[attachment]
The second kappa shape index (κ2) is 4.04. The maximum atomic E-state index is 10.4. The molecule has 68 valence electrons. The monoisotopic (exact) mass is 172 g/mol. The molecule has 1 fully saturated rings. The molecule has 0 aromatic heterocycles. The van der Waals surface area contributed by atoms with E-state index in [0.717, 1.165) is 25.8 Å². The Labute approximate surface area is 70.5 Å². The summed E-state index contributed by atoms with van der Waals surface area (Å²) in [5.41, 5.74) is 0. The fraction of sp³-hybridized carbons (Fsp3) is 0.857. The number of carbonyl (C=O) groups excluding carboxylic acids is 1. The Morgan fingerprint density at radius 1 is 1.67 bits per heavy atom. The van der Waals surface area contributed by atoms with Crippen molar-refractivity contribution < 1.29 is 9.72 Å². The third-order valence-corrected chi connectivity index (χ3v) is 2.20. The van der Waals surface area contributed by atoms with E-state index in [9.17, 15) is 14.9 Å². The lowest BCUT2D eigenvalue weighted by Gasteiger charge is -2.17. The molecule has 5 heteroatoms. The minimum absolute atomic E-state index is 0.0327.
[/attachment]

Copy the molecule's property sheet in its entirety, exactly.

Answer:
The second kappa shape index (κ2) is 4.04. The maximum atomic E-state index is 10.4. The molecule has 68 valence electrons. The monoisotopic (exact) mass is 172 g/mol. The molecule has 1 fully saturated rings. The molecule has 0 aromatic heterocycles. The van der Waals surface area contributed by atoms with E-state index in [0.717, 1.165) is 25.8 Å². The Labute approximate surface area is 70.5 Å². The summed E-state index contributed by atoms with van der Waals surface area (Å²) in [5.41, 5.74) is 0. The fraction of sp³-hybridized carbons (Fsp3) is 0.857. The number of carbonyl (C=O) groups excluding carboxylic acids is 1. The Morgan fingerprint density at radius 1 is 1.67 bits per heavy atom. The van der Waals surface area contributed by atoms with Crippen molar-refractivity contribution < 1.29 is 9.72 Å². The third-order valence-corrected chi connectivity index (χ3v) is 2.20. The van der Waals surface area contributed by atoms with E-state index in [9.17, 15) is 14.9 Å². The lowest BCUT2D eigenvalue weighted by Gasteiger charge is -2.17. The molecule has 5 heteroatoms. The minimum absolute atomic E-state index is 0.0327.